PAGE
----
Castellane

'Notre Dame du Roc'

Notre Dame du Roc

Castellane is a village located on the Route Napoléon. On March 1, 1815, Napoleon I, coming from exile on the island of Elba, set foot on French soil again at Golfe Juan accompanied by a small army. From there, the group traveled via Cannes and Grasse to Grenoble and onwards to Paris. In those days, large stretches of the road were hardly more than mule paths, but it is this Napoleonic trek that gives the road, also called Route Nationale 85, its name. The last time I had been to Castellane was in February of 2007 when I drove through it on the way to the Gorges du Verdon. I decided it was high time to head back to Castellane.

In addition to being on the Route Napoléon and at the entrance of the Verdon Gorge, Castellane is known for one more thing: Notre Dame du Roc. This chapel is located on the summit of a tall rock that juts straight up some 200 meters, or roughly 650 feet, from the west corner of the village. The first chapel was built in the early 13th century, though the present-day one dates from 1703. Today's trail was set up in 1868 and allows pilgrims to do the stations of the cross; indeed, there are 14 stations and 2 oratories on the way. Notre Dame du Roc is the first thing most visitors see of Castellane, and one cannot help but wonder what the view must be like from up there. On November 2, 2012, I decided to find out.

Click on any image to see a larger (1500 x 1000 pixel) version!


Arrival in Castellane before 11 A.M. A narrow village street A very narrow village street

Arrival in Castellane before 11 A.M.

A narrow village street

A very narrow village street


The main square Castellane's largest hotel

The main square

Castellane's largest hotel


In the older part of town Around the main square Fall colors frame 'Notre Dame du Roc'

In the older part of town

Around the main square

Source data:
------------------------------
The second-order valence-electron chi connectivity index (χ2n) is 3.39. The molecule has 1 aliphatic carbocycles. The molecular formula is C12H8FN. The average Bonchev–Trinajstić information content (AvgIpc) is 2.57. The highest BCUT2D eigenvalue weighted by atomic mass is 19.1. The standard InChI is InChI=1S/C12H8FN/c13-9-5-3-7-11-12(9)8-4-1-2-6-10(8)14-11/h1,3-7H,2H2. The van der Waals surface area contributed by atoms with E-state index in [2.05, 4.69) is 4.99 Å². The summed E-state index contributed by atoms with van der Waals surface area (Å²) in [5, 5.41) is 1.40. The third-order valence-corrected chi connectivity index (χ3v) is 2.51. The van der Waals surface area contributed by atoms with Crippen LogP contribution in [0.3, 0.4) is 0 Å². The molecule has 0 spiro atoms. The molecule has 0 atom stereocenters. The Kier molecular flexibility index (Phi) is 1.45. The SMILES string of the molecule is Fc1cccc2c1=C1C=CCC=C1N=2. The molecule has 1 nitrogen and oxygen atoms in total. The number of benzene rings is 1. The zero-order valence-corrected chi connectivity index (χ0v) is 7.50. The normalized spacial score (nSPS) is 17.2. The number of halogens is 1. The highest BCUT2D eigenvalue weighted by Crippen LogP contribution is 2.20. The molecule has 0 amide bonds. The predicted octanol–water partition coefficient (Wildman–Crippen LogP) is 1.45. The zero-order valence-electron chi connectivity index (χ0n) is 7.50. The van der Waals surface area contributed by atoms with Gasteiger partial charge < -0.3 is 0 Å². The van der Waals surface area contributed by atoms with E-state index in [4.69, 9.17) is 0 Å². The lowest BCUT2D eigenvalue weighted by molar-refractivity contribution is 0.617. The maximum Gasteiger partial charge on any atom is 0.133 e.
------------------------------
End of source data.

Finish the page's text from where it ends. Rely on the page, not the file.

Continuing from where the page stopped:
Fall colors frame Notre Dame du Roc


The chapel is visible from almost anywhere in town Colorful 'provençal' shops

The chapel is visible from almost anywhere in town

Colorful provençal shops

I enjoyed a delicious cup of coffee at an outdoor table of one of the local eateries; the temperature was a delightful 12º C, or 54º F (the forecast had called for 1º C or 34º F). When I settled my bill, I pointed at Notre Dame du Roc and asked the waitress how one got up there. "By foot!" came the surprising reply. I said that I hadn't expected to drive up there and just wanted to know where the trail started. At this, the woman kindly pointed me in the right direction, and I started my climb next to the Sacré Cœur church.


The climb starts out easily enough... ...but it quickly gets very steep and rocky. Luckily, there are easier parts, too

The climb starts out easily enough...

...but it quickly gets very steep and rocky.

Luckily, there are easier parts, too


A welcome bench to rest a minute... ...and admire the amazing view.

A welcome bench to rest a minute...

...and admire the amazing view.


Continuing the climb... ...to the next bench.

Continuing the climb...

...to the next bench.


The view is simply superb... ...on either side of the rock.

The view is simply superb...

...on either side of the rock.


Almost there! Looking westward Looking eastward

Almost there!

Looking westward

Looking eastward


On top of the rock! Inside 'Notre Dame du Roc'

On top of the rock!

Inside Notre Dame du Roc


View to the 'Gorges du Verdon'... ...and into Castellane.

View to the Gorges du Verdon...

...and into Castellane.


Heading back down A glimpse of the Verdon The Pentagonal Tower

Heading back down

A glimpse of the Verdon

The Pentagonal Tower

After having arrived back in the village, I drank a large bottle of sparkling mineral water, the kind I wish I had brought with me when I arrived at the top. Rather than drive back the same way I had come. I decided to make a small detour to admire the artificial Lake Castillon and the lower Lake Chaudanne. I then took the road to Demandolx and from there crossed over the Col Saint Barnabé; at 1,365 meters (4,478 ft), there were already traces of snow on the side of the road. The scenery on the drive into Soleilhas and from there back to the Route Napoléon and home was beautiful.



Lac de Castillon The dam

Lac de Castillon

The dam


On the dam It's a long way down!

On the dam

It's a long way down!


On the road to Demandolx Lac de Castillon

On the road to Demandolx

Lac de Castillon


Lac de Chaudanne The village of Soleilhas

Lac de Chaudanne

The village of Soleilhas


The photos on this page are also available at a higher resolution (3600 x 2400) on our Castellane gallery page.




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